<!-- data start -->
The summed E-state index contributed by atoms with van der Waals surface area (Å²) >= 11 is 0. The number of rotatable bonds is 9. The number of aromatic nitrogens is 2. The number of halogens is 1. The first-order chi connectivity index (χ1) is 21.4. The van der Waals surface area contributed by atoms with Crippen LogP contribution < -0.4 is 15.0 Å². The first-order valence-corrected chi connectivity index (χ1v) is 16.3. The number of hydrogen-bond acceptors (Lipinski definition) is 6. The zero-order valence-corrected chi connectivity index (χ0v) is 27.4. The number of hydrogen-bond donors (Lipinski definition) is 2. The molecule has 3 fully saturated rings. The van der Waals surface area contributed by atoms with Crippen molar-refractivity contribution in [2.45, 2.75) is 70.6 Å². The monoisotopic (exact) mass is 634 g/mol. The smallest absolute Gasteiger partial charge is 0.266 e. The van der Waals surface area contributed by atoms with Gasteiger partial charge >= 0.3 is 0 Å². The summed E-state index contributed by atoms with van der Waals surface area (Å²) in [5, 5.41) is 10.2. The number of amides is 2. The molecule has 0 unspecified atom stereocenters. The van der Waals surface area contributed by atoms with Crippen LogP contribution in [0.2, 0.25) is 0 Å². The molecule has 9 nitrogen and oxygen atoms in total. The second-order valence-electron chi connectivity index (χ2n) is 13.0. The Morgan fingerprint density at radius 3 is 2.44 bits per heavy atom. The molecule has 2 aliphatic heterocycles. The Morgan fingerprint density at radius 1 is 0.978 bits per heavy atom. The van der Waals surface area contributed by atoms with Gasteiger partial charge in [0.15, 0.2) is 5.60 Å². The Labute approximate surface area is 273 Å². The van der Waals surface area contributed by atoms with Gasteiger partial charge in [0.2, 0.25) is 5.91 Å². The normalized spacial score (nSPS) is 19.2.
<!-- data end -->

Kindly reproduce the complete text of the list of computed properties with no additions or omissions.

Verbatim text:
The summed E-state index contributed by atoms with van der Waals surface area (Å²) >= 11 is 0. The number of rotatable bonds is 9. The number of aromatic nitrogens is 2. The number of halogens is 1. The first-order chi connectivity index (χ1) is 21.4. The van der Waals surface area contributed by atoms with Crippen LogP contribution < -0.4 is 15.0 Å². The first-order valence-corrected chi connectivity index (χ1v) is 16.3. The number of hydrogen-bond acceptors (Lipinski definition) is 6. The zero-order valence-corrected chi connectivity index (χ0v) is 27.4. The number of hydrogen-bond donors (Lipinski definition) is 2. The molecule has 3 fully saturated rings. The van der Waals surface area contributed by atoms with Crippen molar-refractivity contribution in [2.45, 2.75) is 70.6 Å². The monoisotopic (exact) mass is 634 g/mol. The smallest absolute Gasteiger partial charge is 0.266 e. The van der Waals surface area contributed by atoms with Gasteiger partial charge >= 0.3 is 0 Å². The summed E-state index contributed by atoms with van der Waals surface area (Å²) in [5, 5.41) is 10.2. The number of amides is 2. The molecule has 0 unspecified atom stereocenters. The van der Waals surface area contributed by atoms with Crippen LogP contribution in [0.2, 0.25) is 0 Å². The molecule has 9 nitrogen and oxygen atoms in total. The second-order valence-electron chi connectivity index (χ2n) is 13.0. The Morgan fingerprint density at radius 3 is 2.44 bits per heavy atom. The molecule has 2 aliphatic heterocycles. The Morgan fingerprint density at radius 1 is 0.978 bits per heavy atom. The van der Waals surface area contributed by atoms with Gasteiger partial charge in [0.15, 0.2) is 5.60 Å². The Labute approximate surface area is 273 Å². The van der Waals surface area contributed by atoms with Gasteiger partial charge in [0.2, 0.25) is 5.91 Å². The normalized spacial score (nSPS) is 19.2.